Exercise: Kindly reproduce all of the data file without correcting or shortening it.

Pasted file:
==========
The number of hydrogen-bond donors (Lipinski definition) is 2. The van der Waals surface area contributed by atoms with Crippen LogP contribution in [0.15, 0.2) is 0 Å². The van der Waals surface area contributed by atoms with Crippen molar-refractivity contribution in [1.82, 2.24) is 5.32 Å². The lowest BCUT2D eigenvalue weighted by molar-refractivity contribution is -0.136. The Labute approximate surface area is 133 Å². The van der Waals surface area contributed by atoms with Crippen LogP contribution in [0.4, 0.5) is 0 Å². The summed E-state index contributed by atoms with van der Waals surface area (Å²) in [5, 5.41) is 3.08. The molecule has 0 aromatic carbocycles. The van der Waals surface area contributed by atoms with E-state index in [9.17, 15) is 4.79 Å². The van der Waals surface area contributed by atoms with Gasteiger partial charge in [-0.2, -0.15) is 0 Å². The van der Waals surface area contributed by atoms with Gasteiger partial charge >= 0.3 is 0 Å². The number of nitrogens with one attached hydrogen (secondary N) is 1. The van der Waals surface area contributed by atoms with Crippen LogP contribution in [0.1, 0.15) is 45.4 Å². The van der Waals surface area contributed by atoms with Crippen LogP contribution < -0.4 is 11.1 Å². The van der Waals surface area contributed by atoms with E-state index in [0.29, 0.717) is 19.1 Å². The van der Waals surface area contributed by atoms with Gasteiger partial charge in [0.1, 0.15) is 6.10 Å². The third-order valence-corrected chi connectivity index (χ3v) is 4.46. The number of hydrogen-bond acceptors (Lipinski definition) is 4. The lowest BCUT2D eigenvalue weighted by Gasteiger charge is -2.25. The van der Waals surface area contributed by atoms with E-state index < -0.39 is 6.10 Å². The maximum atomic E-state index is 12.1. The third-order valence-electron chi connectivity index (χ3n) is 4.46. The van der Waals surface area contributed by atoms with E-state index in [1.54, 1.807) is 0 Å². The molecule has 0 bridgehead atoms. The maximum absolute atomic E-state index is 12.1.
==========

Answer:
The number of hydrogen-bond donors (Lipinski definition) is 2. The van der Waals surface area contributed by atoms with Crippen LogP contribution in [0.15, 0.2) is 0 Å². The van der Waals surface area contributed by atoms with Crippen molar-refractivity contribution in [1.82, 2.24) is 5.32 Å². The lowest BCUT2D eigenvalue weighted by molar-refractivity contribution is -0.136. The Labute approximate surface area is 133 Å². The van der Waals surface area contributed by atoms with Crippen LogP contribution in [0.4, 0.5) is 0 Å². The summed E-state index contributed by atoms with van der Waals surface area (Å²) in [5, 5.41) is 3.08. The molecule has 0 aromatic carbocycles. The van der Waals surface area contributed by atoms with E-state index in [9.17, 15) is 4.79 Å². The van der Waals surface area contributed by atoms with Gasteiger partial charge in [-0.2, -0.15) is 0 Å². The van der Waals surface area contributed by atoms with Gasteiger partial charge >= 0.3 is 0 Å². The number of nitrogens with one attached hydrogen (secondary N) is 1. The van der Waals surface area contributed by atoms with Crippen LogP contribution in [0.1, 0.15) is 45.4 Å². The van der Waals surface area contributed by atoms with Crippen LogP contribution < -0.4 is 11.1 Å². The van der Waals surface area contributed by atoms with E-state index in [0.29, 0.717) is 19.1 Å². The van der Waals surface area contributed by atoms with Gasteiger partial charge in [0.1, 0.15) is 6.10 Å². The third-order valence-corrected chi connectivity index (χ3v) is 4.46. The number of hydrogen-bond acceptors (Lipinski definition) is 4. The lowest BCUT2D eigenvalue weighted by Gasteiger charge is -2.25. The van der Waals surface area contributed by atoms with E-state index < -0.39 is 6.10 Å². The maximum atomic E-state index is 12.1. The third-order valence-electron chi connectivity index (χ3n) is 4.46. The van der Waals surface area contributed by atoms with E-state index in [1.54, 1.807) is 0 Å². The molecule has 0 bridgehead atoms. The maximum absolute atomic E-state index is 12.1.